Friday, March 07, 2008

New York Stories #14: The Lonely Lawyer Who Left

Here's another New York Story: the person who submitted it described it as a sad tale and when I read it, I had to kind of agree. New York, and any city really, can be such a lonely place, and when you feel depressed about that, money worries just make it that much worse. This is also one of the few stories I've received where 9/11 became a factor in someone's financial life:

I had no idea what I was in for -- none -- but I'd always wanted to live in New York. I thought then that it was something about the excitement of the city; I know now that it was probably more about the anonymity it affords. I moved to the city in early 1997 at the age of 26, right after finishing law school. I was an ambivalent lawyer, though, and had lined up a non-paying television internship. I had no money other than what my parents gave me. Lucky for me, they kept me afloat for about six months in those early days -- even though they were going through a nasty divorce at the time and were not there for me in other, more meaningful ways.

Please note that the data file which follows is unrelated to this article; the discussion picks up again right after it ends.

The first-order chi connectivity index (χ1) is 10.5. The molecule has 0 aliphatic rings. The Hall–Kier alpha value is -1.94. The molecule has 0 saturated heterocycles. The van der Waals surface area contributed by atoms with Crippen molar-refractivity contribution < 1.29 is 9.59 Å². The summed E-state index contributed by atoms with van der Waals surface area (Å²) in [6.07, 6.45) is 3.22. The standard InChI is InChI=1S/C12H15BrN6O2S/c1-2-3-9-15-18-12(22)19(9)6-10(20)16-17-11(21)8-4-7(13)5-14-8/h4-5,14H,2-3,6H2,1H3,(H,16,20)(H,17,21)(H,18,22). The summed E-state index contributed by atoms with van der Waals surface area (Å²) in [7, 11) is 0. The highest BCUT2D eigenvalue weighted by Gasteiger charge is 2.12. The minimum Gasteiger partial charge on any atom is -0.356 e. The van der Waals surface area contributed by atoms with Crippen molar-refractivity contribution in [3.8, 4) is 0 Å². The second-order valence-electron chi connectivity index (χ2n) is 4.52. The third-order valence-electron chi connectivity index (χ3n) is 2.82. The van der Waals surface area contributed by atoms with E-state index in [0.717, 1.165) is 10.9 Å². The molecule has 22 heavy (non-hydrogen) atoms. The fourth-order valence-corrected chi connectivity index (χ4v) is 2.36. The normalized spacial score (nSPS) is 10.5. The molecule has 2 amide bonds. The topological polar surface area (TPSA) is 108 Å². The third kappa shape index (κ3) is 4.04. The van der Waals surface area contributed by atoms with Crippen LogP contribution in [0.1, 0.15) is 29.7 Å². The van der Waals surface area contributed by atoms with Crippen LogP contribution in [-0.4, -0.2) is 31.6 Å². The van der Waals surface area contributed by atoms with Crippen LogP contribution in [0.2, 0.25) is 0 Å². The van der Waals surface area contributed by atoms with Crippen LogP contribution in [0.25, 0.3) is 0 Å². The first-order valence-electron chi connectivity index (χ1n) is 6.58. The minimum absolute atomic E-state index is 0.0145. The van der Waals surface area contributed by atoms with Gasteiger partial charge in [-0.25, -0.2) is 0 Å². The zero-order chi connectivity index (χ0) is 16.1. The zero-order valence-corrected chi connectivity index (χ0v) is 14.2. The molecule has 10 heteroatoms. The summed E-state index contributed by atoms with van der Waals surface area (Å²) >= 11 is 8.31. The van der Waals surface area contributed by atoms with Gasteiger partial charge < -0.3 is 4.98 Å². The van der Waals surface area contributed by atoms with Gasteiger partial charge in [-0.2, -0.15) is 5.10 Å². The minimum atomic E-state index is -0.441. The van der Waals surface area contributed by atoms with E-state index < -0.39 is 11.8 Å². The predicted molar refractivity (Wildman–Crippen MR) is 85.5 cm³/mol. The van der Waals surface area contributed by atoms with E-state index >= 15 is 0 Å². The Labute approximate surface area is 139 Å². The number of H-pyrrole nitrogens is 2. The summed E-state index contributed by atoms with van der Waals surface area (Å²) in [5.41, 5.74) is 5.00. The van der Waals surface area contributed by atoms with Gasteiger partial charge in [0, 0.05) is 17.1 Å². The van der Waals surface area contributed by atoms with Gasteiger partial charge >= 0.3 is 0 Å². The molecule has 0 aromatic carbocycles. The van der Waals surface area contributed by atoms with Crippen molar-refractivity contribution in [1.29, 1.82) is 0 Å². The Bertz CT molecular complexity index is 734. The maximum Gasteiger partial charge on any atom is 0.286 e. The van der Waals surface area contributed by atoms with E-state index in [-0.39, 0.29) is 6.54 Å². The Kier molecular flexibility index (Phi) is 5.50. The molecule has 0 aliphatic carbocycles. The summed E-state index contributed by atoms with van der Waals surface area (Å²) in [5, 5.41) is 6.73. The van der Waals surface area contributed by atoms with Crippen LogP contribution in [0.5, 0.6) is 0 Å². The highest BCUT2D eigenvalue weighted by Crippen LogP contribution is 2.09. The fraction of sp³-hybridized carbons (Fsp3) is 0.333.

I was totally alone. I had one friend in the city, but he was a total asshole. He was making nearly six figures at the outset -- something that he was all-too-eager to rub in. Asshole. I did, however, have some things going for me: There was that law degree (though I had not passed the bar at that time), and my father, through a professional connection, secured a really nice apartment for me (with a roommate I didn't know) on the Upper East Side for $1000/month. I took the bar, left the unpaid internship abruptly and, after a few 2-3 day temp jobs, landed a long-term assignment at a big law firm in midtown. I think I was clearing about $1,800 per month, enough to cover rent but not much else after paying my student loans. I had to be quite careful with my money. I was never one to make budgets, but I had a good sense of what I could or couldn't afford. There were a few times when I overspent and my bank account was in the negative. I remember my first trip to a supermarket on the UES and being shocked at the high cost of food. I bought one of those small jars of peanut butter because I didn't feel I could afford more than that.